I smiled when I read the news that long-time Baptist journalist and longer-time friend of the family Bill Webb had decided to retire.
I did not smile because he was leaving Word & Way, or not even because he had chosen to retire and spend time with family and other pursuits of passion. I smiled because of the overwhelming gratitude that I felt watching him end this chapter of his vocation.
Bill has been a journalist in the midst of a time of tremendous change in the field of journalism over the last decades. From his early days of black and white newsprint, to the new frontier of digital media and eight-second attention spans, he has been a man of integrity and quality journalistic work. He has seen so many changes in his profession in just a relatively few short years.
He is not alone. So many of us have seen the advent of digital media change the way that we operate in our own vocations — and lives.
I recently decided it was time to let go of my back-issues of the magazine Outdoor Photographer. As I leafed through the pages of magazines from a few years ago, I realized how obsolete they were. The transition of film to digital, of ever-increasing megapixels and of HDR and mirrorless technology means that I might as well be pulling off the shelves the old Funk & Wagnalls Encyclopedias that I used back in high school.
How many of us have had some experience of change that overwhelms our senses and ability to keep up?
With such exponential change happening around us, I have a deep sense of gratitude for those who can keep their heads above water, much less their high standard of integrity in the midst of change.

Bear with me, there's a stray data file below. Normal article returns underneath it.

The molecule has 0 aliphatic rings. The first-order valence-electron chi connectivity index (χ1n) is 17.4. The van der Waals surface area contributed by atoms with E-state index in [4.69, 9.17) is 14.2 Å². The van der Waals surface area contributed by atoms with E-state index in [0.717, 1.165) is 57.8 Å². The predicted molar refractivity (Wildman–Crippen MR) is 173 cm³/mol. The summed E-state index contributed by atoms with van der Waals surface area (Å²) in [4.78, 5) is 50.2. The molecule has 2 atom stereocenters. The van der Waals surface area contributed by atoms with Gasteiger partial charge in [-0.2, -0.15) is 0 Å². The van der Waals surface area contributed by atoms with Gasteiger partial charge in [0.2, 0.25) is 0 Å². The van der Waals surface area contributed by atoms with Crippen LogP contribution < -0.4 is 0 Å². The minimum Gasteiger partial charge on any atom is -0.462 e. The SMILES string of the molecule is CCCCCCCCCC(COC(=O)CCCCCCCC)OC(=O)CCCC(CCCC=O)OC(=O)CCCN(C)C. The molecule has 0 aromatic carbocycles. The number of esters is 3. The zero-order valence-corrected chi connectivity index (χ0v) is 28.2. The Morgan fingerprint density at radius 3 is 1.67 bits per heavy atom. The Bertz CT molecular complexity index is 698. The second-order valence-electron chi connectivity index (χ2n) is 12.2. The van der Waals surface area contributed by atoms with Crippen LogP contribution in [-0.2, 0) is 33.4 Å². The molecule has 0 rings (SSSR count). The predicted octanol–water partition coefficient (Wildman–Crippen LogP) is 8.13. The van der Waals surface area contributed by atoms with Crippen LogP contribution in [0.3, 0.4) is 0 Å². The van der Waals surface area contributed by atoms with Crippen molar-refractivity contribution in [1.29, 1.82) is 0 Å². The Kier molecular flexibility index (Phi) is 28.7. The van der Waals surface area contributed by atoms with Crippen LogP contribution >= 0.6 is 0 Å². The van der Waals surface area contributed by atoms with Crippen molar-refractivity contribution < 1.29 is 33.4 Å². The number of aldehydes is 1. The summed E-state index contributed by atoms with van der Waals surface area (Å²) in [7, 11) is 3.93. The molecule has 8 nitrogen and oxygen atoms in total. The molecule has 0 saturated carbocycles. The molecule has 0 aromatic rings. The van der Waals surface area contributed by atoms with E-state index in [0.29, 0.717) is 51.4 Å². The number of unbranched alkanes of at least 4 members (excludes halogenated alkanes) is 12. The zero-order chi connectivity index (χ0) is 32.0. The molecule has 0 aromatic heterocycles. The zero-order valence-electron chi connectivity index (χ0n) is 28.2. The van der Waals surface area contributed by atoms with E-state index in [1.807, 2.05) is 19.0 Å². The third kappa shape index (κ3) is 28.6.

And I smiled, too, because as I read the news, I had in my lap several books (yes, physical books…don’t judge!) that I was using to research my sermon for Pentecost Sunday.
And it struck me that we are by far not the first generation of faith that has had to make significant changes to the way that we understand the world.
The apostles must have found themselves in a dizzying and confusing time, transitioning from faithful Jews to Jesus-followers to Spirit-receivers.
In one of those books, Justo Gonzales writes about the story of the choosing of Matthias immediately preceding the story of Pentecost. Matthias is chosen to replace the betrayer Judas in the few days in between Jesus’ Ascension and the coming of the Spirit at Pentecost.
According to Gonzales, Mathias was not chosen because Jesus had told the apostles he needed to be. He was not chosen because the Spirit had led them to. He was chosen because they simply couldn’t handle the fact that there were only 11 disciples, one short of the round number — and symbolically important — 12.
Gonzalez suggests that part of the reason that we never hear another word in the New Testament about Matthias after that story is that it is an unfortunate example of the way that the people of God sometimes choose structure over mission.
Instead of waiting on the Spirit to come, they rushed to fill the spot, unable to wait even 10 days with a hole in the staff roster. If they had waited on the Spirit to lead and direct them, perhaps they would have seen a different need and approached the situation differently.
It is an important lesson for how we might face the anxiety of change in our world today. How quickly we rush to fill holes, to run back to former structures, to yearn for our country or our church or our world to be “Great Again!”
But what if we paused long enough to ask how God might be molding us in this liminal time to be a part of a greater mission — not just a part of the “same old” structure.
I read the news about Mr. Webb on my phone, by the way. As a part of Word & Way’s commitment to mission and not structure, they have understood the need to branch out to forms of digital media. And while I appreciate the accessibility and brevity that the form allowed, I also appreciated reading the full story in print in my Word & Way that arrived later that day.
As we who call ourselves Christ-followers find ourselves in a world that so often seems is not our home, may we wait upon the power of the Spirit to give us peace and wisdom to navigate these times. And may we look to those who have shown us the way with integrity and humility, smiling as we enter a new day.
Matthew Sturtevant (firstname.lastname@example.org) is senior pastor of First Baptist Church of Lawrence, Kan.